The master control portion of the facility is located all the way around the back of the courtyard, and it”s from here that an engineer keeps tabs on RTÉ Radio 1, RTÉ 2fm and the two national networks that originate most of their programming elsewhere in Ireland: RTÉ Lyric FM, the classical service, operates from studios in Limerick, in the west of Ireland; RTÉ Raidió na Gaeltachta, the Irish-language service, has some studios here but operates mainly from a separate facility in County Galway, also in the west.
Continuing around the other side of the ground floor, there are several larger studios lining the hallway on the other side of Studio 1. Shown below is Studio 10, which is used for larger RTÉ Radio 1 live broadcasts, including election nights, political debates and weekend sports programming. This side of the building also houses a studio for drama production and a studio that”s often used for live music performances.
(Those consoles throughout the facilty – or “mixing desks,” as they say in Europe – are mostly Studer OnAir 3000s, and the one in Studio 10 had just recently been installed when we visited.)
From here, we head back upstairs to the above-ground floor, which retains the open-plan design from its 1973 opening. This is where we find production offices for many of RTÉ”s shows, as well as a music library and other offices. What you won”t find here – at least not anymore – is the RTÉ newsroom. As space in the Radio Centre became ever tighter, RTÉ built a new newsroom shared by radio and TV in an expanded part of the Television Centre next door, and newscasts are now piped in from across the campus.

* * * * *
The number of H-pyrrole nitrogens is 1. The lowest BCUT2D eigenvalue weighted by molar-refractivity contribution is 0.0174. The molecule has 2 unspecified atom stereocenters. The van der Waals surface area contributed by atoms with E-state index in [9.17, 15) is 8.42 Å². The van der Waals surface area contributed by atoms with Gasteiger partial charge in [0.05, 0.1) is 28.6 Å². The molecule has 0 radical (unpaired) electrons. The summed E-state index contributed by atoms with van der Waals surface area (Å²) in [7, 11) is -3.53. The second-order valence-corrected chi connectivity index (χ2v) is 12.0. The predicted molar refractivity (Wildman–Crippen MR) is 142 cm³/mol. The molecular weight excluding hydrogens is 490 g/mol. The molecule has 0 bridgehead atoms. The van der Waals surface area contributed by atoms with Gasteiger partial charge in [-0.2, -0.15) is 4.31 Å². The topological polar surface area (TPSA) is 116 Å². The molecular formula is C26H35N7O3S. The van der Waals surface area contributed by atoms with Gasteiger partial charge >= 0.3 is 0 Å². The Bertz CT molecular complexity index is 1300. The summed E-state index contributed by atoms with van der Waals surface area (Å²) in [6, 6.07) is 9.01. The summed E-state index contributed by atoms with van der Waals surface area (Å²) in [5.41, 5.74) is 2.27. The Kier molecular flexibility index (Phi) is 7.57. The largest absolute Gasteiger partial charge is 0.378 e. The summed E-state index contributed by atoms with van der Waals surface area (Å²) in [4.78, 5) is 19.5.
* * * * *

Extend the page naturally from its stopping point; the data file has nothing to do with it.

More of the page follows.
There”s also another level of the building down below ground; the basement includes rooms full of wiring and of tape archives, and we”d love to have had more time to poke around down there, but alas, our visit had to come to a close as we set off for other parts of Dublin and eventually out into the countryside.
Before heading out of Dublin that April day, though, we made a stop at the most-visited tourist attraction in Ireland. It”s not the Book of Kells or the Blarney Stone; as of the last few years, that honor is held by the Guinness Storehouse, an innovative museum that tells the story of Ireland”s national brew by way of a series of exhibits that stretch from ground level up ten stories to the top of a former storehouse in the Guinness brewery at St. James”s Gate.
At the top is the Gravity Bar, which boasts a 360-degree view of Dublin from one of the highest points in this low-rise city – and we”re particularly pleased to be up here because it provides us with a view to the south, past the RTÉ campus and out to Three Rock, the hilltop south of Dublin that”s home to most of the city”s FM signals and a set of TV transmitters as well. The national FM and TV services have two sets of transmitters in the Dublin area: Three Rock, closer to the city, serves the urban area while the Kippure transmitters to the south provide broad-area coverage of much of the central east coast.
(When we were in Ireland in early 2011, the “Saorview” free-to-air digital TV system was in test mode; by late 2012, Ireland had gone all-digital and the analog transmitters were shut down.)
And that”s nearly all that we saw, at least for broadcasting, in Ireland…except for one very tall tower that we”re saving to show you in a future installment!
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Next week: Winslow, Arizona, 2011